They work five 24-hour shifts in a two-week period, or about 10 per month, said Battalion Chief Carlos Duran, a St. Lucie County Fire District spokesman.

    Some go by much quicker than others do. As paramedic/firefighter Collin Stanford quickly pages through the logbook, long lists of calls can be seen for some days, while others record only a few entries. The long days tend to stick in the mind.

    "One day we had eight calls before noon," Petit-Bien said.

    Midway through a recent Saturday night shift, Stanford changes his uniform as he prepares to move from the fire engine to the ambulance. Rotating rescue workers from station to station and shifting their duties keeps the job interesting, Stanford said.

    "You get much more experience this way," he said. "You don't get burned out."

    Within an hour he will respond to two calls on the ambulance that the engine will not follow on. Later, both the engine and ambulance travel to the scene of a minor car accident, but the engine is called back to the station. The injuries are minor and the engine is not needed.

    Some nights are quiet, some are not.

    Several days later, the same crew will be one of many at the scene of a deadly accident -- a tour bus strikes an SUV at the intersection of North 25th Street and Avenue I, killing a 14-year-old girl.

    The engine crew knows it is busy, but St. Lucie's ranking came as a surprise, Duran said. Part of that can be attributed to the cross-training -- because firefighters are trained to handle medical emergencies, they are dispatched to more of those calls.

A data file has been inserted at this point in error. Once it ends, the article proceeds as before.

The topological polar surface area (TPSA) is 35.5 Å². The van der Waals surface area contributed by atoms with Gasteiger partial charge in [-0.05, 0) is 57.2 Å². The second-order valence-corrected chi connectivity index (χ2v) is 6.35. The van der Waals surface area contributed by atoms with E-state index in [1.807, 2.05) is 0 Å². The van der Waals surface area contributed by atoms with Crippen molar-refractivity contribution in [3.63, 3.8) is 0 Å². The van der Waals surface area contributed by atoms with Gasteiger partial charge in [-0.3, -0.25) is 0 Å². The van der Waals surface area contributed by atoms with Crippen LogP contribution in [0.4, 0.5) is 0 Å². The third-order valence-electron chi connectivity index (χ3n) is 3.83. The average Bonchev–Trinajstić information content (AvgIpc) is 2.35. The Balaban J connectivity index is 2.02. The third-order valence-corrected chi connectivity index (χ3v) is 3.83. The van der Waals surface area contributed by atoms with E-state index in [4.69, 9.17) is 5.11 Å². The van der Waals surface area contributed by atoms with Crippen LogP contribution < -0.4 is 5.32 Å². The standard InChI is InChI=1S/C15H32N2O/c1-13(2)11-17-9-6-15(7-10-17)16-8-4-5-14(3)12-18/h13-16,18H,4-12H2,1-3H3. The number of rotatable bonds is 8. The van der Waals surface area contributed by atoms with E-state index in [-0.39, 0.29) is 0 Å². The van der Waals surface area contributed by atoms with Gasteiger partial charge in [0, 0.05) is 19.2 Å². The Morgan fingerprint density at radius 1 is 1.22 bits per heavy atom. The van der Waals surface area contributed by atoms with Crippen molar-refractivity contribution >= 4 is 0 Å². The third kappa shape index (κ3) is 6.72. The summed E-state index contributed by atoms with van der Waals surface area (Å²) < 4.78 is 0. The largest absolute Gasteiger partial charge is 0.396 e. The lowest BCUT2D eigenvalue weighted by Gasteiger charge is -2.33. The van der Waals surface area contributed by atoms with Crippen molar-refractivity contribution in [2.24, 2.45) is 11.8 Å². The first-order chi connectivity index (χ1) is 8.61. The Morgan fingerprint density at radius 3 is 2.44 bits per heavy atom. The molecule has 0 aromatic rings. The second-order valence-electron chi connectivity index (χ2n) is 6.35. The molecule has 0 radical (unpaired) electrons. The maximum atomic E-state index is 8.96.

"In the late '70s, EMS was first introduced into the U.S. as a nationwide system," Duran said. "We embraced that concept early on and we've been able to develop that since the '80s.

    "We certainly have a system we can be proud of," he said.

    Not all fire departments combine their ambulance and fire service, but it's something the county has found to be beneficial, Duran said.

    "The big advantage is that both the fire and [emergency medical services] sides work under the same administration," he said. "A lot of the conflicts that arise from having two separate systems working on the same type of emergency are gone. There's a lot more teamwork."

    It saves taxpayers money in the long run, too, by being more efficient and better structured, Duran said. The combined model is something that more and more fire departments around the country are adopting.

    Because of that, all of the firefighters are -- at a minimum -- emergency medical technicians, and new employees are required to become paramedics within three years.

    That's why people often see the engine following behind the ambulance, Gladwin explained. Not because every emergency call is a fire, but because everyone on the engine could provide backup in a medical emergency.